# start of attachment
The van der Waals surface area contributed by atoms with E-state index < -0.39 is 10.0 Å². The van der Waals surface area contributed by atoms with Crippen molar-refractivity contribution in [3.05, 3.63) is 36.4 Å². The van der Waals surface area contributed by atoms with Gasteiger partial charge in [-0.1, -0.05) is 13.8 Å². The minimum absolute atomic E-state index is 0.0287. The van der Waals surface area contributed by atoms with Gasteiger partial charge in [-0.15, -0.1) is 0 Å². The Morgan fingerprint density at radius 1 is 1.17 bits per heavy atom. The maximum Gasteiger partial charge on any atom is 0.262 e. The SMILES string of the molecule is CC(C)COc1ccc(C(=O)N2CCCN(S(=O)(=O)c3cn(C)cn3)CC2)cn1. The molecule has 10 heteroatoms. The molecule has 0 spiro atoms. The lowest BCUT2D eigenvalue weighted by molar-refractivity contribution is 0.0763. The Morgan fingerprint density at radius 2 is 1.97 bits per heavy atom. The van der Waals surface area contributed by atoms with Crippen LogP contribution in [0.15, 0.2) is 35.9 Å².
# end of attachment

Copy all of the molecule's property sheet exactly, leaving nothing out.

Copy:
The van der Waals surface area contributed by atoms with E-state index < -0.39 is 10.0 Å². The van der Waals surface area contributed by atoms with Crippen molar-refractivity contribution in [3.05, 3.63) is 36.4 Å². The van der Waals surface area contributed by atoms with Gasteiger partial charge in [-0.1, -0.05) is 13.8 Å². The minimum absolute atomic E-state index is 0.0287. The van der Waals surface area contributed by atoms with Gasteiger partial charge in [-0.15, -0.1) is 0 Å². The Morgan fingerprint density at radius 1 is 1.17 bits per heavy atom. The maximum Gasteiger partial charge on any atom is 0.262 e. The SMILES string of the molecule is CC(C)COc1ccc(C(=O)N2CCCN(S(=O)(=O)c3cn(C)cn3)CC2)cn1. The molecule has 10 heteroatoms. The molecule has 0 spiro atoms. The lowest BCUT2D eigenvalue weighted by molar-refractivity contribution is 0.0763. The Morgan fingerprint density at radius 2 is 1.97 bits per heavy atom. The van der Waals surface area contributed by atoms with Crippen LogP contribution in [0.15, 0.2) is 35.9 Å².